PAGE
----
At right is a picture of someone's brain as seen through functional magnetic resonance imaging or fMRI. This particular subject is taxing his neurons with a working memory task—those sunny orange specks represent brain activity related to the task. fMRI images show the brain according to changes in blood oxygen level, a proxy for degree of mental activity. It's a pretty amazing tool; it has validated a lot of assumptions about brain regions and helped us make comparisons between groups of people, shedding light on addiction, development and disease. Some scientists believe it can help us read minds (more on that later) or even predict the future.
But fMRI doesn't actually provide detail at the level of a cell. The 3-dimensionsal image it provides is built up in units called voxels. Each one represents a tidy cube of brain tissue—a 3-D image building block analogous to the 2-D pixel of computers screens, televisions or digital cameras. Each voxel can represent a million or so brain cells. Those orange blobs in the image above are actually clusters of voxels—perhaps tens or hundreds of them.
fMRI is also too slow to capture all of the changes in the brain. Each scan requires a second or two, enough time for a neuron to fire more than a hundred times. That means it can't provide a clear sense of precisely when things happen. Trying to explain whether activity in one spot causes activity in another is not possible through fMRI alone. Furthermore, you have to be careful with your conclusions. Just because voxels corresponding to one region 'light up' when your subject sees a terrifying tiger doesn't mean that every time this region appears active, your subject is frightened. Many of the brain's regions are quite complex and involved in multiple processes.
When we read about fMRI studies, it sounds as though spotting an active brain region is obvious, but it isn’t. Scientists have to sift through a mass of data and apply sophisticated statistical techniques to spot the voxels correlated to the activity. For example, say a scientists asks you to lie down in an fMRI machine and tap your finger, wait five minutes, then tap again. Mapping the movement of your tapping to active voxels is not as straightforward as it sounds. The raw fMRI data will likely show an eruption of signals. "You see this frothing cauldron with this little blip of extra activity," says computer scientist Francisco Pereira, a researcher at Princeton University. There may be an extra blip when you moved your finger, but it need not have been a radical difference—perhaps just a five percent change in blood oxygen levels. Depending on the task, even a fraction of a percent change could be a strong signal. Luckily, through careful statistics, it's possible to identify significant activity by comparing changes within each individual voxel when the finger was idle and when it was tapping. fMRI is a brilliant tool for generating these correlations, allowing you to observe associated activity in clusters of neighboring voxels—which correspond nicely to brain regions—as well as activity in more distant areas of the brain.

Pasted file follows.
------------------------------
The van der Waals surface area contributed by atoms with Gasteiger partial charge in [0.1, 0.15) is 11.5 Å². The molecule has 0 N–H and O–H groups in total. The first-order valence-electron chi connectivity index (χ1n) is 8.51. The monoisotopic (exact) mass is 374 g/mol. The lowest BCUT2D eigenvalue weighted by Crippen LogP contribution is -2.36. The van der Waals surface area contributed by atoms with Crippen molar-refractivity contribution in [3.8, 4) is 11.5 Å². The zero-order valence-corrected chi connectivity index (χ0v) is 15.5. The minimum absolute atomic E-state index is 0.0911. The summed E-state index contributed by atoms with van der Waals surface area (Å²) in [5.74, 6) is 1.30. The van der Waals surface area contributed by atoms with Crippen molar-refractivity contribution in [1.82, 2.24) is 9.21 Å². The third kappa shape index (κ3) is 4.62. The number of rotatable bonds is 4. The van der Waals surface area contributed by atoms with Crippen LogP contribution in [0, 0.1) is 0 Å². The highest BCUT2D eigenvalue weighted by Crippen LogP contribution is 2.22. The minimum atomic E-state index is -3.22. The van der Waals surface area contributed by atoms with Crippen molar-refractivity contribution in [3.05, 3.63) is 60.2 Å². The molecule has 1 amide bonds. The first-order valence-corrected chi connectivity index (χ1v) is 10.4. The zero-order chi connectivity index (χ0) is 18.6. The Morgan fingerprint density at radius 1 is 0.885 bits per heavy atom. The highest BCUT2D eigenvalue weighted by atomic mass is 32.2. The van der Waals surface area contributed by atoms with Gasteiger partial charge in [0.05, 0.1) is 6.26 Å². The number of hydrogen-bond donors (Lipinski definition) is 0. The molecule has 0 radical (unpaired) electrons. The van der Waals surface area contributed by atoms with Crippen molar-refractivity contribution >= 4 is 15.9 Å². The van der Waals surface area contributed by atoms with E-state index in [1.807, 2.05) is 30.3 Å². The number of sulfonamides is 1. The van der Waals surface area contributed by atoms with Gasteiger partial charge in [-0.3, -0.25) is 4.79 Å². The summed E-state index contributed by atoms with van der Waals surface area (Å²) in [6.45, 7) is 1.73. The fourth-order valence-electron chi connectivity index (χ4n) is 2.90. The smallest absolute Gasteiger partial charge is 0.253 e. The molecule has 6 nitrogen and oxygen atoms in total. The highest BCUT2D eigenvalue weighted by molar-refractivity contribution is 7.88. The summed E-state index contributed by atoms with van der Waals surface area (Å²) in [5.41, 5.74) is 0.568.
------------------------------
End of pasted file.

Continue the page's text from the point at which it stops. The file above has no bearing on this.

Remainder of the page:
Some researchers take an extra step with fMRI data, using sets of correlations to make predictions. Neuroscientist John Gabrieli of MIT hopes to find ways of using fMRI data to make diagnoses. Last year, he and his colleagues suggested that fMRI-based work could predict which dyslexic students would improve in reading performance over the course of two and a half years more accurately than a battery of typical education tests. The challenge, he says, is finding predictions that he can ‘generalize’ to students other than the ones in his study.
The realm of prediction is also where we encounter mind-reading, untangling what someone is thinking based on brain activity. Already, researchers at the University of California Berkeley and San Francisco have had some success in reconstructing words being heard by a subject through another neuroscience tool, electroencephalography. Neuroscientist Jack Gallant and colleagues at the University of California Berkeley have demonstrated the ability to decode brain activity and reconstruct what a subject is seeing using fMRI.
So how do we go from illuminated voxels to what Gallant calls brain-reading? First, you need to model how activity in the brain's voxels corresponds to what a subject is seeing. Gallant will ask a subject to watch hours of movies while sitting in an fMRI. The researchers then map out the movies' visual stimuli to the pattern of voxel activation. This process is part of model making, in this case making 'encoding models,' which combine information from the stimulus (movies) and the cortex, to explain how the subject experiences watching the movie within the brain. For each voxel, researchers must actually create dozens of models, test them, and ultimately select those that seem to build a clear and comprehensive description of what happens in the brain.
Next you have to reconstruct what a viewer watched using only fMRI data. This puts the discoveries made during encoding to the test, reversing the process and decoding brain activity to recreate the video. What's more, Gallant believes his decoders incorporate enough data that they do generalize. The decoder works even when scanning a subject who's watching a movie he's never seen before—a movie that wasn't used to build the original encoder model. It's a demonstration that might be a first step towards visualizing another's dreams. But to those concerned about protecting the privacy of their thoughts: Don't panic. The visual cortex is relatively easy to read compared to other parts of the brain that work together and influence our private thoughts. Gallant believes that eventually, as neuroscience creates more thorough models of the brain, more complex forms of brain reading are possible. But for now our mind reading, like voxel-level resolution, is limited.